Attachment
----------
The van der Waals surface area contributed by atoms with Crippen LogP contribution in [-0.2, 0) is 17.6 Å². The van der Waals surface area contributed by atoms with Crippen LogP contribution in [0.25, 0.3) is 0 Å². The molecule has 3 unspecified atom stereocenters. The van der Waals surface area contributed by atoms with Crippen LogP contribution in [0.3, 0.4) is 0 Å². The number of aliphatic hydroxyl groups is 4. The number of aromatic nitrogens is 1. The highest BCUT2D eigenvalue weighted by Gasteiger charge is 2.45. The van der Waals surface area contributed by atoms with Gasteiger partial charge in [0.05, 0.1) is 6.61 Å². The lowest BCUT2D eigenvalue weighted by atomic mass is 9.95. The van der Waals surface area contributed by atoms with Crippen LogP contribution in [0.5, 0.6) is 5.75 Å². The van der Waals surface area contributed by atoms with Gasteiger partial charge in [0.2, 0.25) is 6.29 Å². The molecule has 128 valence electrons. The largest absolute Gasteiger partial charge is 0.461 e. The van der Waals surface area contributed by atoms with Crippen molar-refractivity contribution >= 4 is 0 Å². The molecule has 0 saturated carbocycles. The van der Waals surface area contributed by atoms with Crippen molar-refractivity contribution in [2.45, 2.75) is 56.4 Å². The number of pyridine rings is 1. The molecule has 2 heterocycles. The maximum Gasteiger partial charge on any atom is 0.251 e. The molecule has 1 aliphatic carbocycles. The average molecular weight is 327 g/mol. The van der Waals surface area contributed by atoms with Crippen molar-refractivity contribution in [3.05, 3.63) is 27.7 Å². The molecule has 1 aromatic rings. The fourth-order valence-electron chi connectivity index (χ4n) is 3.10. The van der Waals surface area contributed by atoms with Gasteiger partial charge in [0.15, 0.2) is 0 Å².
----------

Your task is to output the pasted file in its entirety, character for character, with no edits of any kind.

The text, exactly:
The van der Waals surface area contributed by atoms with Crippen LogP contribution in [-0.2, 0) is 17.6 Å². The van der Waals surface area contributed by atoms with Crippen LogP contribution in [0.25, 0.3) is 0 Å². The molecule has 3 unspecified atom stereocenters. The van der Waals surface area contributed by atoms with Crippen LogP contribution in [0.3, 0.4) is 0 Å². The number of aliphatic hydroxyl groups is 4. The number of aromatic nitrogens is 1. The highest BCUT2D eigenvalue weighted by Gasteiger charge is 2.45. The van der Waals surface area contributed by atoms with Gasteiger partial charge in [0.05, 0.1) is 6.61 Å². The lowest BCUT2D eigenvalue weighted by atomic mass is 9.95. The van der Waals surface area contributed by atoms with Crippen LogP contribution in [0.5, 0.6) is 5.75 Å². The van der Waals surface area contributed by atoms with Gasteiger partial charge in [0.2, 0.25) is 6.29 Å². The molecule has 128 valence electrons. The largest absolute Gasteiger partial charge is 0.461 e. The van der Waals surface area contributed by atoms with Crippen molar-refractivity contribution >= 4 is 0 Å². The molecule has 0 saturated carbocycles. The van der Waals surface area contributed by atoms with Crippen molar-refractivity contribution in [2.45, 2.75) is 56.4 Å². The number of pyridine rings is 1. The molecule has 2 heterocycles. The maximum Gasteiger partial charge on any atom is 0.251 e. The molecule has 1 aliphatic carbocycles. The average molecular weight is 327 g/mol. The van der Waals surface area contributed by atoms with Crippen molar-refractivity contribution in [3.05, 3.63) is 27.7 Å². The molecule has 1 aromatic rings. The fourth-order valence-electron chi connectivity index (χ4n) is 3.10. The van der Waals surface area contributed by atoms with Gasteiger partial charge in [0.15, 0.2) is 0 Å².